A Weekly Column
By Joseph Walker


Tell the truth. You haven't paid much attention to your spleen lately, have you?

Don't worry - you're not alone. I mean, it's not like there's a National Spleen Association out there working to increase public awareness of spleen diseases and disorders. We don't have volunteers going door-to-door; raising money for spleen research, or rock stars joining forces to produce a music video for "Our Ductless Friend, the Spleen." And over years of professional and amateur late-night channel-hopping, I don't recall ever running across a 24-hour spleen telethon ("Come on, folks, let's get these telephones ringing for Jerry's spleen!").

From a public relation standpoint, the spleen has a couple of problems. The first has to do with public ignorance of its function. Everyone knows the basic job description for hearts, lungs, brains, stomachs, and kidneys, right? But, by show of hands, how many of you know that the spleen is where your body's required lymphocytes are produced?

What's that? You'd like to know what a lymphocyte is before you answer? Exactly my point.

The second P. R. problem for the spleen lobby is that the spleen is an organ that lacks any romantic connotation. We not only better understand the important bodily functions performed by other organs, but we have accorded them an emotional function as well. One who has been deeply hurt by a loved one is said to have a broken heart. Love has been likewise known to addle the brain, put butterflies in the stomach, or land a blow like a kidney punch - which, of course, takes your breath away.

But try to conjure up any romance with this line: "One look at you, baby, and my spleen starts pumping out lymphocytes like crazy!"

Not exactly heartwarming. If you're pardon the expression.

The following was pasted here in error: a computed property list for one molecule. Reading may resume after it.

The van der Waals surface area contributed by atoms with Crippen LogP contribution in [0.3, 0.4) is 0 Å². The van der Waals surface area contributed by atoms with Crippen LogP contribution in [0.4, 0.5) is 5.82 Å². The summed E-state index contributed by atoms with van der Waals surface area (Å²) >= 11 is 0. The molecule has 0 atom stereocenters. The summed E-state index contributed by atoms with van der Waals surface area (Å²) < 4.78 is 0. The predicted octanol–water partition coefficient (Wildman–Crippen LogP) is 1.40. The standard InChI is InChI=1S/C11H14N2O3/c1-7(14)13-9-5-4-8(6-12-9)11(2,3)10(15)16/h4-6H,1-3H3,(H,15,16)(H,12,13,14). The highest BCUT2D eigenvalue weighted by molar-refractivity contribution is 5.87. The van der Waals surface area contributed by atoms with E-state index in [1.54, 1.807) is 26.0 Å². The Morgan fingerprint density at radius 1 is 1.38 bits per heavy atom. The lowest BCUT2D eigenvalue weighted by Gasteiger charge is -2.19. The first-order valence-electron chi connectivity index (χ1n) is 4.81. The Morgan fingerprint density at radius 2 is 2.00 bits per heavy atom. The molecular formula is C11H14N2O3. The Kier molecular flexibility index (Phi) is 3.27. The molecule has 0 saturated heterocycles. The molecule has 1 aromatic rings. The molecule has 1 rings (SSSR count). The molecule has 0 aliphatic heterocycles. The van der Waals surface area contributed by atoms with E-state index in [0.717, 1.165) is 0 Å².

Of course, if you've ever had spleen trouble, it's a different story. A young friend of mine named Brandon was recently involved in a motorcycle accident. Thankfully, he was wearing a helmet, so he wasn't injured as seriously as he might have been. But nobody ever said anything about spleen protection. These days, every breath Brandon draws reminds him - painfully - of the existence of his spleen. His doctors say it'll be three months before he can run again and at least six months before he can participate in any sports - and all because a bit of muscle and tissue near his stomach he didn't even know he had until it was injured.

It's human nature to take certain things for granted. Most of us don't talk about our health unless there's something wrong. Nobody runs into the office and announces, "Hey, the bus was right on time again this morning!" And when was the last time a renter called the apartment manager to report that the dishwasher is working splendidly?

Which is okay, I guess, as long as we're talking about machines, buses, and bodily functions. But too often we carry that same cavalier attitude over to our relationships with other people. We expect that family, friends, and business associates will fulfill our expectations in the respective roles they play in our lives. And as long as they are fulfilling those expectations… well, that's their job, so it's no big deal. But then something comes along to disrupt the flow of our lives - a spouse has to leave town for a few days, a close friend moves away, a key secretary is out of the office on sick leave - and suddenly we realize how important that individual is to our success and happiness. Only, by then, sometimes it's too late.

How much better for all of us if we'd take a little time each day to express appreciation for the little things other people do to make life so pleasant. It isn't as difficult as it might sound. Just pick out two or three things that your spouse does without fanfare each day - and blow a bugle or two in gratitude. Or you could send a card to a friend for no other reason than to simply say, "thanks" for being a friend. Or you could acknowledge the daily efforts of teachers to make a difference in the lives of your children.

You get the idea. I'm not advocating anything revolutionary here - just heightened sensitivity to the people and circumstances around you. Notice them. Let them know you appreciate them. And make sure that your appreciation comes straight from the heart.

As opposed to the spleen.

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--- © 1998 Joseph Walker, "How Can You Mend A Broken Spleen." Used with permission.


Look for Joe's book, "How Can You Mend a Broken Spleen? Home Remedies for an Ailing World." It is available on-line through and